The House Republican conference today officially chose Paul Ryan as its candidate for speaker by a vote of 200 to 43.
The Wisconsin representative and former vice-presidential candidate's speakership will be voted on by the full House tomorrow, and approval is expected. He will succeed John Boehner, who is retiring, and is likely to be just as much an impediment to LGBT-supportive legislation as Boehner has been.
Boehner has refused to bring antidiscrimination legislation to the House floor, despite the passage of such bills in the Senate. Ryan voted in favor of such legislation once — in 2007, when the version of the Employment Non-Discrimination Act under consideration covered only sexual orientation, not gender identity. But Ryan's vote came only after he tried to kill the bill by sending it back to committee.
He has since said he would probably vote for future antidiscrimination legislation, although he said he would need more information on the inclusion of gender identity. Also, although he voted against repealing "don't ask, don't tell," he subsequently called the matter a settled issue and won't try to reinstate the discriminatory policy.
Ryan's vote on ENDA in 2007 led one right-wing activist to call him a "Trojan horse" for the "homosexual lobby," but in reality Ryan's record is solidly anti-LGBT. As speaker, he would not generally vote on or cosponsor legislation, but he would set the agenda for the House, and he most likely would not prioritize LGBT-supportive bills.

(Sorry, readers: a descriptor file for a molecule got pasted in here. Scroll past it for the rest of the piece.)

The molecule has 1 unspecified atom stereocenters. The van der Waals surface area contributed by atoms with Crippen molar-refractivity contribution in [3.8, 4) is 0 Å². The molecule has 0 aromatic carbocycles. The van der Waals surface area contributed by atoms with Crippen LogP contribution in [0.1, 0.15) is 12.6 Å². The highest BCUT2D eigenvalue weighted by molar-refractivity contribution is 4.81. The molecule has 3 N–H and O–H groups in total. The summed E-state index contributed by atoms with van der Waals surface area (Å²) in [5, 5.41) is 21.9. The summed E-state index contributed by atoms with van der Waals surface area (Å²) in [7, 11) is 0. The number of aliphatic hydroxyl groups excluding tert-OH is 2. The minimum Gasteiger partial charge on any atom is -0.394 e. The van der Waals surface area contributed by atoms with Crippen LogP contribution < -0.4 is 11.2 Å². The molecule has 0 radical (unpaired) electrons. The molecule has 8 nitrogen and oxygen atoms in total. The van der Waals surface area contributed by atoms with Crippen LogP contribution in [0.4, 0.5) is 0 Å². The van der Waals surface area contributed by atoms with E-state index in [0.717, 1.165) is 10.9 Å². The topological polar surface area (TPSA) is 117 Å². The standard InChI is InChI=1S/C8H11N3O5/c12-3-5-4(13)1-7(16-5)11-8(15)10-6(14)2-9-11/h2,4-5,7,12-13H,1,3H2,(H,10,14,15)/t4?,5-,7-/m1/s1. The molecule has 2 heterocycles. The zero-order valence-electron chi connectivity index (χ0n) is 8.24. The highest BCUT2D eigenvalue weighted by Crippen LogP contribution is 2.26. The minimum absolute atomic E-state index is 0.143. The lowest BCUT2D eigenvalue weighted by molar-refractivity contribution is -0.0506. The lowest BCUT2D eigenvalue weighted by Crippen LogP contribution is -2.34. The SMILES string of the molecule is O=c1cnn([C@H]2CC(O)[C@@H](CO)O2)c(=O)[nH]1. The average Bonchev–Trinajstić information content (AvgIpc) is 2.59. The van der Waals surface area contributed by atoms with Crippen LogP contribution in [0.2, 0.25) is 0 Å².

Ryan was initially reluctant to consider the speakership but last week decided he would run if Republicans would unify behind him in a race that was shaken up by California Rep. Kevin McCarthy's unexpected withdrawal. Tomorrow's vote will probably be more unified among Republicans than today's was, MSNBC reports, as today members of the far-right Freedom Caucus continued supporting their pick, Rep. Daniel Webster of Florida. They are expected to unite behind Ryan tomorrow, while many Democrats may vote for one of their own, such as Rep. Nancy Pelosi, who held the speaker's post the last time Democrats had a majority of seats in the House. However, Ryan remains predited to win.
This story is developing. Check back for updates.